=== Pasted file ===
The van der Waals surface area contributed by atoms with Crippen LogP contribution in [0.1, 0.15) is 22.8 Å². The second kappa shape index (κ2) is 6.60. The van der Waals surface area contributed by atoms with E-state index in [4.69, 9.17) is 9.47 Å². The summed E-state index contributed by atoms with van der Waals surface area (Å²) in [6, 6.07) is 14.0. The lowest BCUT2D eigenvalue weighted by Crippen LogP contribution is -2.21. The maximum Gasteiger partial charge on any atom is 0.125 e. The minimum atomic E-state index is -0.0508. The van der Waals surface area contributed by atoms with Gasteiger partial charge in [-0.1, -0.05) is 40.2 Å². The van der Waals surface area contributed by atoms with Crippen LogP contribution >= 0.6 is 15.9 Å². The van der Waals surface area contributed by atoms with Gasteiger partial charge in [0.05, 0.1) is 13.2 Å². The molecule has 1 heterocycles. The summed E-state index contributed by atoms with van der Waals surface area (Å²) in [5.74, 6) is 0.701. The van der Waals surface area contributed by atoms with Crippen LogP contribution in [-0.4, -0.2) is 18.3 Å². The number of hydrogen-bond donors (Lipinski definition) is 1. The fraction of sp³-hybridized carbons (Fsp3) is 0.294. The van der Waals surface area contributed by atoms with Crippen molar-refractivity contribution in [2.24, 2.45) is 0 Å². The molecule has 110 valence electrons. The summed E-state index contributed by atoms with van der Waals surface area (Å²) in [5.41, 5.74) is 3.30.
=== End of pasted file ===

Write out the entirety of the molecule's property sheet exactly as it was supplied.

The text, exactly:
The van der Waals surface area contributed by atoms with Crippen LogP contribution in [0.1, 0.15) is 22.8 Å². The second kappa shape index (κ2) is 6.60. The van der Waals surface area contributed by atoms with E-state index in [4.69, 9.17) is 9.47 Å². The summed E-state index contributed by atoms with van der Waals surface area (Å²) in [6, 6.07) is 14.0. The lowest BCUT2D eigenvalue weighted by Crippen LogP contribution is -2.21. The maximum Gasteiger partial charge on any atom is 0.125 e. The minimum atomic E-state index is -0.0508. The van der Waals surface area contributed by atoms with Gasteiger partial charge in [-0.1, -0.05) is 40.2 Å². The van der Waals surface area contributed by atoms with Crippen LogP contribution >= 0.6 is 15.9 Å². The van der Waals surface area contributed by atoms with Gasteiger partial charge in [0.05, 0.1) is 13.2 Å². The molecule has 1 heterocycles. The summed E-state index contributed by atoms with van der Waals surface area (Å²) in [5.74, 6) is 0.701. The van der Waals surface area contributed by atoms with Crippen LogP contribution in [-0.4, -0.2) is 18.3 Å². The number of hydrogen-bond donors (Lipinski definition) is 1. The fraction of sp³-hybridized carbons (Fsp3) is 0.294. The van der Waals surface area contributed by atoms with Crippen molar-refractivity contribution in [2.24, 2.45) is 0 Å². The molecule has 110 valence electrons. The summed E-state index contributed by atoms with van der Waals surface area (Å²) in [5.41, 5.74) is 3.30.